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To determine if subjects maintained improvements in kyphosis, spinal extensor strength, and physical performance 1 year after a 12-week multidimensional group exercise program.
Follow-up data compared with posttest outcome measures.
Outpatient academic medical center.
Nineteen of the initial 21 women, ages 65 to 80, with thoracic kyphosis of 50° or greater at the onset of the study completed follow-up testing.
Initial intervention included multidimensional group exercise performed 2 times a week for 12 weeks, consisting of spinal extensor strengthening, flexibility exercises, and integrated spinal proprioception training. Subjects exercised independently during the following year.
Primary measures at the 1-year follow-up were usual and best kyphosis. Secondary measures included spinal extensor strength, modified Physical Performance Test (PPT), and the Jug Test.
Subjects maintained gains at the 1-year follow-up (P>.05). Best kyphosis improved by 3° during the follow-up year (P=.022). There were no significant declines in usual kyphosis (P=.302), spinal extensor strength (P=.999), PPT (P=.087), and the Jug Test (P=.999) at follow-up.
Hyperkyphotic women maintained gains in usual kyphosis, spinal extensor strength, and physical performance 1 year after a group exercise program. Improvement in best kyphosis in the year after the intervention was also observed. Detraining effects may be minimized by multidimensional exercises.
Increased thoracic kyphosis among older community-dwelling women has been associated with a decline in physical performance, impaired balance, slower walking and stair climbing speeds, shorter functional reach, and decreased household activity performance.1,2 The kyphosis angle has been correlated with back extension strength, which is an important predictor of quality of life among postmenopausal women with osteoperosis.3,4
Previous studies have shown promising short-term improvements in kyphosis among older women with a 12-week yoga intervention5; 6-month spinal bracing intervention6; and 4-week treatment with spinal weighted orthosis, trunk extension exercises, and balance exercises.7 One study provided long-term follow-up of a 2-year spinal-strengthening exercise program that reduced kyphosis and improved strength among hyperkyphotic subjects.8 However, strength and kyphosis gains were not maintained at the 8-year follow-up.8
Our previous study9 showed improved kyphosis, strength, and physical performance after a 12-week multidimensional exercise program. Given this short-term success, we sought to investigate whether subjects were able to maintain improvements over time. The primary purpose of this study was to determine if subjects maintained improvements in thoracic kyphosis, spinal extensor strength, and physical performance 1 year after a 12-week multidimensional group exercise program.
In our previous cohort study,9 21 women were tested before and after a 3-month group exercise intervention. Nineteen (91%) of the 21 women in the previous study agreed to retesting 1 year later. The Institutional Review Board at the University of California, San Francisco approved this study, and all participants gave informed consent.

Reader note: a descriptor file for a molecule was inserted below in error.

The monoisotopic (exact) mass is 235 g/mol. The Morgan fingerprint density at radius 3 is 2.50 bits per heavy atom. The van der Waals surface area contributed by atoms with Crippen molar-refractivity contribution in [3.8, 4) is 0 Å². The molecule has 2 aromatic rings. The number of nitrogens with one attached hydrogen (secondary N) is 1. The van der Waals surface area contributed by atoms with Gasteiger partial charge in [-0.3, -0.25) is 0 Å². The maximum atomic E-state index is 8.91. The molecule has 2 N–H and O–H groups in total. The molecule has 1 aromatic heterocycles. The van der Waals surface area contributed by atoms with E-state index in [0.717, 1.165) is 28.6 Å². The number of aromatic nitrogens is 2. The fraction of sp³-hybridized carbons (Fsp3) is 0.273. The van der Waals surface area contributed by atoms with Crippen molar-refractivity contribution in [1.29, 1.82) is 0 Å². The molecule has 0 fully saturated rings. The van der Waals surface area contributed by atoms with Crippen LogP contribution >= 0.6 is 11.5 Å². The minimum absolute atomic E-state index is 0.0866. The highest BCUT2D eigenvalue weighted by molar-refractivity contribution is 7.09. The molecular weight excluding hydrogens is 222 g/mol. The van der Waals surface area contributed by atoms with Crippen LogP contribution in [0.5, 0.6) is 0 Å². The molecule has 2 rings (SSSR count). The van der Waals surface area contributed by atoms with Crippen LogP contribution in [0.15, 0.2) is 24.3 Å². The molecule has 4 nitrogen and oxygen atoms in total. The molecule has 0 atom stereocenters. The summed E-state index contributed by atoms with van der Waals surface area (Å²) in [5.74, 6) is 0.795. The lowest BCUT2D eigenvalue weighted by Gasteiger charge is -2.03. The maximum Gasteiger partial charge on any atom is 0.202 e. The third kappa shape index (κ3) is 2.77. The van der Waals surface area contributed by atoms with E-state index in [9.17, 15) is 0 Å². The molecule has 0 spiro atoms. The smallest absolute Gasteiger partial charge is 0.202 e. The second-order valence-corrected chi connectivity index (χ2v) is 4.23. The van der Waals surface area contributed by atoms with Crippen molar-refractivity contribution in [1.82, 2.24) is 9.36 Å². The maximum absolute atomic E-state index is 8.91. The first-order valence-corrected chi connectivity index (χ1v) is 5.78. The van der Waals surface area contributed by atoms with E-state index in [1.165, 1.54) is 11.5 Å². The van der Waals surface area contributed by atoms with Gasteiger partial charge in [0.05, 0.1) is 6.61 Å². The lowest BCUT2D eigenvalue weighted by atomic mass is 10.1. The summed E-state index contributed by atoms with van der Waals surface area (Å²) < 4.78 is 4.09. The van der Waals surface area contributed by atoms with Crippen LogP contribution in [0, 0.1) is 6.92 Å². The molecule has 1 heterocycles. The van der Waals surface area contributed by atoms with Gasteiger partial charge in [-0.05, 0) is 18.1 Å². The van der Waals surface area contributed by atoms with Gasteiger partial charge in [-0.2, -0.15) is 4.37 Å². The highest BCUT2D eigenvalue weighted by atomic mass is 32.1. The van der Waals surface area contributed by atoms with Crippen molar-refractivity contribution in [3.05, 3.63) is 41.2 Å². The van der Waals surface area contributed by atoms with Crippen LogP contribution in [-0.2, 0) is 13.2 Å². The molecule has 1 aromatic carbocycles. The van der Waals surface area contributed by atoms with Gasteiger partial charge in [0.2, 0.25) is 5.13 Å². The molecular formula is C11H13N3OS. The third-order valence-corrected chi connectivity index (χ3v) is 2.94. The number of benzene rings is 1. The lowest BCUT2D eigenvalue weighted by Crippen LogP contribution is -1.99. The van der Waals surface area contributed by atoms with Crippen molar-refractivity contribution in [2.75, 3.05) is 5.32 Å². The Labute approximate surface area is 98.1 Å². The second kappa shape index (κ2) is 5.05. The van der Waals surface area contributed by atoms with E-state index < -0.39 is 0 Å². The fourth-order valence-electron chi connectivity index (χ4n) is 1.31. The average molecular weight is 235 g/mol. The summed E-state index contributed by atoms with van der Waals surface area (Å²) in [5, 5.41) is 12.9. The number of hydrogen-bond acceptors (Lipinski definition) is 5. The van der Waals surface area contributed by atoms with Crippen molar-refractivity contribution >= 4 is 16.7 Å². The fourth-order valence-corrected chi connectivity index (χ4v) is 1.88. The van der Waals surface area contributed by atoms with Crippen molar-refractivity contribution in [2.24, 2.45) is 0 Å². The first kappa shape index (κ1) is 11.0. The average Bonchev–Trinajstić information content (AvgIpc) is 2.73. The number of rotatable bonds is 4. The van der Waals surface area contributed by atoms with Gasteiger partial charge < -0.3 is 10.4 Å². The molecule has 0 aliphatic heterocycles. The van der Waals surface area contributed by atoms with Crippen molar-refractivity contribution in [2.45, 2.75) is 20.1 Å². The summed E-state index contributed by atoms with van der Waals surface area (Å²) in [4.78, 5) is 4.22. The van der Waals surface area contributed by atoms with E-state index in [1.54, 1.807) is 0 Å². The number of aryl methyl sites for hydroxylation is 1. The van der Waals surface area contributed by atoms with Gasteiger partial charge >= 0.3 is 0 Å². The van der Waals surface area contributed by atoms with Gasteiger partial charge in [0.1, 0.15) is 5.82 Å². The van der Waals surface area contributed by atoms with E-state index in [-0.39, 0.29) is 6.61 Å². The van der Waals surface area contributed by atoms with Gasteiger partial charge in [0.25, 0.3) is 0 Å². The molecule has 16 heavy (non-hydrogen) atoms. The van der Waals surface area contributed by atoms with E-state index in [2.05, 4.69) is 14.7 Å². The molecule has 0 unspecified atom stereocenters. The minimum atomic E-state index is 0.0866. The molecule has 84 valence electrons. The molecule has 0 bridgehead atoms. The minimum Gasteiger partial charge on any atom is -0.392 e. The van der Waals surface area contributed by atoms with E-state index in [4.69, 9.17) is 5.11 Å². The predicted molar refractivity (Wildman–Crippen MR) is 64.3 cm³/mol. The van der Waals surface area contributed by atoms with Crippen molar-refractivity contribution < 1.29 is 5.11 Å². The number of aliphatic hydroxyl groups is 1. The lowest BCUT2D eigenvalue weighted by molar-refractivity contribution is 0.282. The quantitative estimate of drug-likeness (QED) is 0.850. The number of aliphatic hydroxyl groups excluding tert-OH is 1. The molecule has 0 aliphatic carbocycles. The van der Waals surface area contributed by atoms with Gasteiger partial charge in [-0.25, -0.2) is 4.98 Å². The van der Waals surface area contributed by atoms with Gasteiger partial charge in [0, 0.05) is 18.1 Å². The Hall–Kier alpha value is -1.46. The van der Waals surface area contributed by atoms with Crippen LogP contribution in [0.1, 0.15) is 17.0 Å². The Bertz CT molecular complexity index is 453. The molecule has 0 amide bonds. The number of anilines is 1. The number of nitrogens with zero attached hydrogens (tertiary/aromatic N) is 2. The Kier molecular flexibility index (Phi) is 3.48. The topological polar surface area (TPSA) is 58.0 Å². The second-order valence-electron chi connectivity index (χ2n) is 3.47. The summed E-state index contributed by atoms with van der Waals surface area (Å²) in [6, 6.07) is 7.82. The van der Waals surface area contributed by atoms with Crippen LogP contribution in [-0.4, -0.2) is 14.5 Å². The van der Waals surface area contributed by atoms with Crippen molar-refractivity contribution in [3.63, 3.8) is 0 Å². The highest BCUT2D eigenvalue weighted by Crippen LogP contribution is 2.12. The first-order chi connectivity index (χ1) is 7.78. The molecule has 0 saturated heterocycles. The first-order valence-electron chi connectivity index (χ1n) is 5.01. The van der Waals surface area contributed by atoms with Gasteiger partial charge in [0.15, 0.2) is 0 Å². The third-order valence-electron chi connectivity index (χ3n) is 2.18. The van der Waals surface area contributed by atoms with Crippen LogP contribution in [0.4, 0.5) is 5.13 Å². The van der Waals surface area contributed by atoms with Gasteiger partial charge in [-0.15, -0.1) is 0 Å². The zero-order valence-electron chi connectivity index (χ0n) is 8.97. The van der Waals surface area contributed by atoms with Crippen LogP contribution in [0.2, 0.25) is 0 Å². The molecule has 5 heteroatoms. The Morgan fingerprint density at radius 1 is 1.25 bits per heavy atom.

Subjects were initially recruited from the University of California, San Francisco Medical Center and San Francisco senior programs through mailings, flyers, and public talks. At baseline, the mean age of the subjects was 72.0±4.2 years, the mean bone mineral density T score was 1.5±1.3, and the median number of vertebral compression fractures was 2. Subjects were not excluded for antiresorptive medications. All of the subjects were white with the exception of 1 Hispanic woman. Two women did not participate in follow-up testing. One declined to participate, and 1 was excluded because of recent surgery.
According to verbal self-report, only 1 subject continued the exercises. Another reported that she had begun swimming daily. None of the other women (17 out of 19) had altered their usual activities. However, all participants reported the incorporation of postural correction into ADLs.
In the previous study, participants engaged in group exercises led by a physical therapist twice a week for 12 weeks and performed daily postural corrections at home.9 The exercises included spinal extension; scapular and transversus abdominis strengthening; postural alignment training; and stretching to increase thoracic rotation and extension, shoulder flexion, and hip extension.9 Equipment included foam rollers, gym balls, stretch straps, handheld dumbbells, and resistance bands.9 No structured intervention occurred between the completion of the 3-month exercise program and the 1-year follow-up.
In our previous study, data were collected at 3 time points: time 1, time 2 (1 week later), and time 3 (after the 3-month exercise program). Data from time 1 and time 2 were used to test reliability and measurement variability (table 1). In this study, we collected data at time 4, 1 year after intervention completion.
The following measures in the previous study9 that showed statistically significant improvements between time 2 and time 3 were selected as outcome measures for time 4: usual and best kyphosis, spinal extensor strength, modified PPT, and Jug Test. The protocols for testing all measures were identical to those used in the previous study.9 Kyphosis was measured by using a Debrunner kyphometera to determine the Cobb angle between the T2 and T3 vertebrae and the T11 and T12 vertebrae. Usual kyphosis was standardized at full exhalation, whereas best posture measurements were measured at full inhalation and participants were cued to “stand as upright and tall as you can.”9(p193) Trunk extension muscle strength was measured on the Biodex 3b by using a trunk extension protocol with the spine attachment; participants were positioned in 55° hip flexion and 35° to 40° knee flexion with feet supported.9 The Modified PPT involved 7 standardized timed tasks and 2 untimed tasks of physical performance to reach a maximum score of 36 points.10 The Jug Test measured the time in seconds to transfer five 3.8L (1gal) water-filled jugs (3.8kg [8.5lb]) from a shelf at patella height to a shelf at acromion height, 1 jug at a time.9